Since the last update I’ve completed the machine design and ordered a majority of the metal and mechanical parts. Some of the components’ 3D models (smoothieboard, power supply) were available online, which saved some time, but I had to model the majority from scratch. The design uses all the actual part dimensions to ensure there won’t be any part interference and that the range-of-motion will be OK. Getting the dimensions right so that there is no interference while also not having any wasted travel is actually much harder than it looks and a lot of time was spent perfecting this. As a result, the clearances are fairly tight, but this machine is meant to be as compact as possible so this is intentional. The overall usable table size worked out to be 48″x18″, with a machine footprint of 52″x24″. Some design highlights:
- Strategically placed bolted connections to allow for adjustment of squareness and rack/pinion mesh.
- Minimize weldment complexity and dimension criticality. It will still require a lot of attention during fabrication, easily the most dimension-critical thing I’ve fabricated.
- X rails flush with the back of the table to allow for future expansion.
- Parts will be held to the table with temporary clips screwed into a sacrificial fiberboard table;when the fiberboard becomes too full of screw holes it will be replaceable. The spindle centerline will be able to reach every part of the table to allow it to be surfaced flat.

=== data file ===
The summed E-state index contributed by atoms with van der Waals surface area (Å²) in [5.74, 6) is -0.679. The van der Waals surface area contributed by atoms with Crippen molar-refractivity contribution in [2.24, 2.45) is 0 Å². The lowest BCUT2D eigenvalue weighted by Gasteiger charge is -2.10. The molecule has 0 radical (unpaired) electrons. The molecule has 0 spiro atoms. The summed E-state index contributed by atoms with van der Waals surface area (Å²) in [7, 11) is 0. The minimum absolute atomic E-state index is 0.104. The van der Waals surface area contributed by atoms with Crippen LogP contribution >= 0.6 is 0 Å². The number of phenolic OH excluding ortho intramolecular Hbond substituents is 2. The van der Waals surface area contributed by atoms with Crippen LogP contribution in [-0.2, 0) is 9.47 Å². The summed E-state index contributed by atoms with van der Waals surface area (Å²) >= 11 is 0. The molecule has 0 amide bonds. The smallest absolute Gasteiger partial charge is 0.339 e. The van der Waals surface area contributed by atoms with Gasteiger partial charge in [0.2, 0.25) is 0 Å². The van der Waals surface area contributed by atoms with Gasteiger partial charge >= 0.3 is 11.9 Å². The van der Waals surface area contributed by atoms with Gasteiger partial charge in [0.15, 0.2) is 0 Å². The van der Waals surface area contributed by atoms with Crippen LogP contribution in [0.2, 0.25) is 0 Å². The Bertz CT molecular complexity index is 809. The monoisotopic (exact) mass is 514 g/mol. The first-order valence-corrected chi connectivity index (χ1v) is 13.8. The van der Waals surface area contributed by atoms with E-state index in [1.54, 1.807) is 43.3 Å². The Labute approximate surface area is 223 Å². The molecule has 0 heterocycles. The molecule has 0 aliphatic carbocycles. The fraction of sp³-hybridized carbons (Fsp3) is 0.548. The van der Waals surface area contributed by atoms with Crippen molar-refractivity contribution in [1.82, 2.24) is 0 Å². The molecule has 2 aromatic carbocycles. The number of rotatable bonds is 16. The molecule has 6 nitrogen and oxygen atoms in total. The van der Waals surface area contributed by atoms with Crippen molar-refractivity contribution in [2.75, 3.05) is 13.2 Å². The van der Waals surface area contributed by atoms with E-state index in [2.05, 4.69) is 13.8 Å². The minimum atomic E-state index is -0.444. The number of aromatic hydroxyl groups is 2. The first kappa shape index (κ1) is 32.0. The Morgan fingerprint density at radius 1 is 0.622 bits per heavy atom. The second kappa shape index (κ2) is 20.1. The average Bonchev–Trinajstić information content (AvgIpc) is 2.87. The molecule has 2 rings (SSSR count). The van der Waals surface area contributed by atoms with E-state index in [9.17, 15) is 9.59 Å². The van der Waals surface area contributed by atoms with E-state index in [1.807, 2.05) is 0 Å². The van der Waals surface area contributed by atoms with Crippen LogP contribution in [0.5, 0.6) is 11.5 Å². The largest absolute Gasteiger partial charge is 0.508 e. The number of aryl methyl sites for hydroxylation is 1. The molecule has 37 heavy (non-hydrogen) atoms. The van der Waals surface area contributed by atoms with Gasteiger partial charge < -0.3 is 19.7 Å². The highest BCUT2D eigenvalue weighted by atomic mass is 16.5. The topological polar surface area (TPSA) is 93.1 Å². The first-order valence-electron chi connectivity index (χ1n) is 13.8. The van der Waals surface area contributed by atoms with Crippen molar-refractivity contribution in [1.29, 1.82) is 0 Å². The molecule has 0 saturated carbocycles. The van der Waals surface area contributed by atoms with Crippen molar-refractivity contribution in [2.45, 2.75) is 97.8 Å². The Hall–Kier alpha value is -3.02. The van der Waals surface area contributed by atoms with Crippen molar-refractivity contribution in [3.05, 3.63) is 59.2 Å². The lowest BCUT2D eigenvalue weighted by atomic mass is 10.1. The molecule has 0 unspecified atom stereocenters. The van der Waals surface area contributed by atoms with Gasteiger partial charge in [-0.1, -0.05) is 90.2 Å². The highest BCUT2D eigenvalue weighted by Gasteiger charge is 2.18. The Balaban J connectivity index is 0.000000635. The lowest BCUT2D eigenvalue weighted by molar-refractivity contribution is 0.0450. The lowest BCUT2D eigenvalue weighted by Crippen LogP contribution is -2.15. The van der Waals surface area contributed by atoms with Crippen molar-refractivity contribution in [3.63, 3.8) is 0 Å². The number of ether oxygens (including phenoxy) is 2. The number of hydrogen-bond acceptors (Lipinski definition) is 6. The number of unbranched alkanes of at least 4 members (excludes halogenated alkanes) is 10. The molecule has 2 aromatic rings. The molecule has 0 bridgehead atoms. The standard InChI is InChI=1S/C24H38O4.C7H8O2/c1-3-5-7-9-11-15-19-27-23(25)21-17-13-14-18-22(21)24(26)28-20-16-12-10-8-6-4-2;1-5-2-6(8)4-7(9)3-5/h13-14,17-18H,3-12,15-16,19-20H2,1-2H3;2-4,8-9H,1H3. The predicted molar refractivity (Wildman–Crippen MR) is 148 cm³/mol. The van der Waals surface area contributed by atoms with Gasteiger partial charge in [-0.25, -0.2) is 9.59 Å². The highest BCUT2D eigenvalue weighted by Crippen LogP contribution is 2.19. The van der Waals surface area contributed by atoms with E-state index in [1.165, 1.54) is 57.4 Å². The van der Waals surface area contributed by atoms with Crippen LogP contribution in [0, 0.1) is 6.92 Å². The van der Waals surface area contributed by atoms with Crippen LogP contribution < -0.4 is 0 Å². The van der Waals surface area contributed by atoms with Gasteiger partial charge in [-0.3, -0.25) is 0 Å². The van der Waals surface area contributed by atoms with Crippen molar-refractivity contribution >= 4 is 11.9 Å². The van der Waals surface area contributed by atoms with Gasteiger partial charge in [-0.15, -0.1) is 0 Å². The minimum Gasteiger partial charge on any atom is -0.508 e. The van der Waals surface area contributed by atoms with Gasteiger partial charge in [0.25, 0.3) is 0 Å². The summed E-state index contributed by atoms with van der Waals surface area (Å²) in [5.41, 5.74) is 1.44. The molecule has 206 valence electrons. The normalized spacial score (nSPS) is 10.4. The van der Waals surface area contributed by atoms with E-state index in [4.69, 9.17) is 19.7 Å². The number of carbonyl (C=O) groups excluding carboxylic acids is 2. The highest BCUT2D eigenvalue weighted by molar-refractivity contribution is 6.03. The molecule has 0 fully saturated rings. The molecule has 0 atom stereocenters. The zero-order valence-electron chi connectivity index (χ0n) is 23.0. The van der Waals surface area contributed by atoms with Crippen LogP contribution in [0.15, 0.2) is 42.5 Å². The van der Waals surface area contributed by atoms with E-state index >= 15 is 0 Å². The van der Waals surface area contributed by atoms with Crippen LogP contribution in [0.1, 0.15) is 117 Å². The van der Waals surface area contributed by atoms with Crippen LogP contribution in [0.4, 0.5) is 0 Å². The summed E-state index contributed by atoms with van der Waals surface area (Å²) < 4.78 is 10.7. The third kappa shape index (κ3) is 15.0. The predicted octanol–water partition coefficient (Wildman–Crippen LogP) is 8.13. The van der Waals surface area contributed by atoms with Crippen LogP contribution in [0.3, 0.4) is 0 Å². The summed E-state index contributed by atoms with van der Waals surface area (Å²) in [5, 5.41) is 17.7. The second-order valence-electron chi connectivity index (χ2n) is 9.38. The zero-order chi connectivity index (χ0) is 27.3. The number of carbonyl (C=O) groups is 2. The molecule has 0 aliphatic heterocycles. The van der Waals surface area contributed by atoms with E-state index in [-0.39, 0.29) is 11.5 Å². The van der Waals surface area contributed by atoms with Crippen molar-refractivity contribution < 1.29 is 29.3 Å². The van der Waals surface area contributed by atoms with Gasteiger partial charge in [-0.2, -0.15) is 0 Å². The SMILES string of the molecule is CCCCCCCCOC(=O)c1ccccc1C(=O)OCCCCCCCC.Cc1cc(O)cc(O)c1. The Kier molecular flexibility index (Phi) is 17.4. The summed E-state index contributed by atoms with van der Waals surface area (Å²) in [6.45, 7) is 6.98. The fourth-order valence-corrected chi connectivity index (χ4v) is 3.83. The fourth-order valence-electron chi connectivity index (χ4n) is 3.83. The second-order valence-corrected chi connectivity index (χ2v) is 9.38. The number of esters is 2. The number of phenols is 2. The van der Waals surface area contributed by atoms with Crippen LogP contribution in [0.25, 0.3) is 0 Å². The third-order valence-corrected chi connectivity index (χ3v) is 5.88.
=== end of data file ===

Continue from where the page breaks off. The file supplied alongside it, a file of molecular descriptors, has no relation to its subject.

- The electrical enclosure occupies the rear area that is unreachable by the spindle. Unfortunately the height of the power supplies makes the enclosure higher than the table surface, so if the machine needs to be temporarily expanded I’ll have to build up the table surface over the enclosure and sacrifice some Z travel. This won’t be a big problem though since the type of things I’d do in ‘expanded table mode’ wouldn’t require much Z anyways. (Making the base taller would have fixed this, but since it’s going to live on the workbench all the time I’d rather keep the base as flat as possible)
- Z axis uses a standard extrusion; this will give the most flexibility with mounting different tools
- I included a provision for a pneumatic cylinder in the design to counter-balance the Z axis. This will allow the Z axis weight to be precisely offset by adjusting air pressure. I’ll wait and see how it works though before deciding to either add this, a gas strut of the same size, or nothing.